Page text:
Serials collections can save time and have an impact on the bottom line. In the medical environment, serials collections can save lives and provide patients with valuable information to help them maintain and improve their own health.
What are the focus areas of your institution? Where do serials intersect? How do you communicate that value to the people for whom it matters?
We need better data about use. We need to know more than what we have now. We need to correlate usage to GPA, but we can’t do that until we know more about who is using the content. And, no, we can’t prove causation.
We need use data that doesn’t exist. We need to know at what use should be there based on needs/requirements, but isn’t.
What does your communication about the value of serials look like? What concept of value is it based on? Even better, can you show that this will increase the things that your institution values?
They used a Lazer Tag like system to set up “Hunger Games” nights in the library. They also used a bunch of interactive tech toys for different kinds of game nights.
They’re mounting tables as shelf labels that show the range in sleep mode, but when activated will display reviews and other information about books in the range, as well as other interactive multimedia.
Speaker: Sarah Houghton
Cutting stuff. Cutting lots of things out of the budget, services, etc. All of these things we learn about take time and money, and we can’t do all of them. She’s making everyone in her library earn their pet program. It has to show some sort of ROI (not specifically financial). Make business decisions about what we do and why.
Q: What did you cut that you didn’t want to?
A: Magnatune deal — really wanted to do it, but didn’t have the staff time and a negative amount of money to dedicate to anything.
Speaker: Ben Bizzle
We are doing a really poor job of marketing ourselves to our communities, and we’re wasting money on old methods and tools to do it. There are more cost-effective ways to do this, particularly for public libraries. Facebook is a really cost-effective way to market to your community over and over again, and running ads to get people in your community to like your Facebook page has been shown to be very effective. Be part of the stream without being disruptive. Facebook events invitations are disruptive and ineffective.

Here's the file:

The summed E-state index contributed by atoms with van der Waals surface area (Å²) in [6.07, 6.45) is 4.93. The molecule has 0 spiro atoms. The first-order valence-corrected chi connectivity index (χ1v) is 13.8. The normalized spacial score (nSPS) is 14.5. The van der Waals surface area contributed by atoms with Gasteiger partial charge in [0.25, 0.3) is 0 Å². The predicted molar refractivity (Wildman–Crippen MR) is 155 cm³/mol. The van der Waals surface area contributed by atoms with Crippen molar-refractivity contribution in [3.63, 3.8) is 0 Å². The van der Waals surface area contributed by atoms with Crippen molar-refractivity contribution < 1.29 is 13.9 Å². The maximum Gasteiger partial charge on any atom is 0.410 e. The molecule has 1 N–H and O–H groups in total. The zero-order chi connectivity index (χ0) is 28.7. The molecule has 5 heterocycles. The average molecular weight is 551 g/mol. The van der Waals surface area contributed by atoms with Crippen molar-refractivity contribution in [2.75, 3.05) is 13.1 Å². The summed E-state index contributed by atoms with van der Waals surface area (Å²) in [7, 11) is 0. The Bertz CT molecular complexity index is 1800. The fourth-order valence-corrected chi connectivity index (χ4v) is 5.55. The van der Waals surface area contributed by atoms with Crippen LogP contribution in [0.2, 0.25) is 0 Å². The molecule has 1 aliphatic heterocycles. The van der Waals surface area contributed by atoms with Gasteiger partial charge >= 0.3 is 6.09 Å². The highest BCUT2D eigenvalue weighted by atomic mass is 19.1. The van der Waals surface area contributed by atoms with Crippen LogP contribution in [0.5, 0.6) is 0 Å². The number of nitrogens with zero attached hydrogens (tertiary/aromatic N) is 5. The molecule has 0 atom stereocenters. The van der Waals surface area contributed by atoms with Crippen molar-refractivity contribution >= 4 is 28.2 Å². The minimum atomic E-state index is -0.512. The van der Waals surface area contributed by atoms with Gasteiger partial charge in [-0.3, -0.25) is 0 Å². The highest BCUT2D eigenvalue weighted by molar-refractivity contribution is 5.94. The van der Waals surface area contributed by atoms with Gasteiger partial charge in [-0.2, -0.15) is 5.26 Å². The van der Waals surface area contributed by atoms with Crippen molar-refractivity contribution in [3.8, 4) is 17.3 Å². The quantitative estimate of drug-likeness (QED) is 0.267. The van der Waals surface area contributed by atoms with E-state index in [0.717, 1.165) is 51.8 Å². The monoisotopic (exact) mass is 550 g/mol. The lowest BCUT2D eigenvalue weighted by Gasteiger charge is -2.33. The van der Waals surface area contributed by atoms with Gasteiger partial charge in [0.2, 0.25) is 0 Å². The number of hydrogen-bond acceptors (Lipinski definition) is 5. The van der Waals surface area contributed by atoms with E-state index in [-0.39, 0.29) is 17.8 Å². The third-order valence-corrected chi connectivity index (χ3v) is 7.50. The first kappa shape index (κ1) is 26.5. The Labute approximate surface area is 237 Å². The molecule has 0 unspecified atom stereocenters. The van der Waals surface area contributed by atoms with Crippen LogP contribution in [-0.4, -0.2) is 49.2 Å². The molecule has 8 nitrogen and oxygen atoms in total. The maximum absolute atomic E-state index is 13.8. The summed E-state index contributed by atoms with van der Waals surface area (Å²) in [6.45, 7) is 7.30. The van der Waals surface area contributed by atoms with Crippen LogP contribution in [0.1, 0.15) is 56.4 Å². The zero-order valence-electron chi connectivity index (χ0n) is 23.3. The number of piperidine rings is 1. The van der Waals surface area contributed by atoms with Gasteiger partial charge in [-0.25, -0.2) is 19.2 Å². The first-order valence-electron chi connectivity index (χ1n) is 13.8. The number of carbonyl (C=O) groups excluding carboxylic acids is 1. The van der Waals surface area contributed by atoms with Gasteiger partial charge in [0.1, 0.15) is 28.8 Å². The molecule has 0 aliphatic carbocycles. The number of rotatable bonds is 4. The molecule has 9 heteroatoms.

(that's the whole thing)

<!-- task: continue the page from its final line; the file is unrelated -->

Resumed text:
Next big things from the audience:
Would like to have a better way to provide remote authentication for users from anywhere, regardless of the speed of the connection (i.e. 3G mobile phone or a hotel wireless connection).
Focusing on programming that brings the Spanish-speaking and English-speaking communities together.
Integrating local self-published creators’ content within the rest of the library’s electronic content.
Trying to find better metrics to measure success for ROI.
Developing community investors from FOL and active volunteers.
Giving up paper flyers/posters and moving to digital.
Moving social media effort to marketing department.
Looking at duplicate efforts and winnowing them down.
Learning how to code.
Hiring part-time and hiring non-librarians.
FRBR. RDA. Say no more.
Advocacy. Facetime with politicians and other sources of funding.
Would like to hear more from public libraries on ‘bring your own device’ initiatives that could be applied in the academic library setting.
Gamification of library resources and services.
Wikipedia – we should be creating more content there.
Better relationships with publishers.
The next level of life-long learning like Coursera and making the library a hub for it.
Downloadble database of music by local musicians.
Copyright, curations, folksonomies, and other issues of creating communities.
Digitization projects that engage specific communities.
Keeping my head above water. Migrating to a more self-service model while maintaining a high level of service.
Moving to a new ILS. Proprietary or open source?
Reaching out to atypical non-users. Running ads in local for sale magazines.
Development begins with internal discussion, a business case, and a plan for how the data will be harvested. And discussion may need to include the vendors who house or supply the data, like your ILS or ERM.
Product development on the vendor side can be prompted by several things, including specific needs, competition, and items in an RFP. When customers ask for reports, they need to determine if it is a one-time thing, something that can be created by enhancing what they already have, or something they aren’t doing yet. There may be standards, but collaborative data is still custom development between two entities, every time.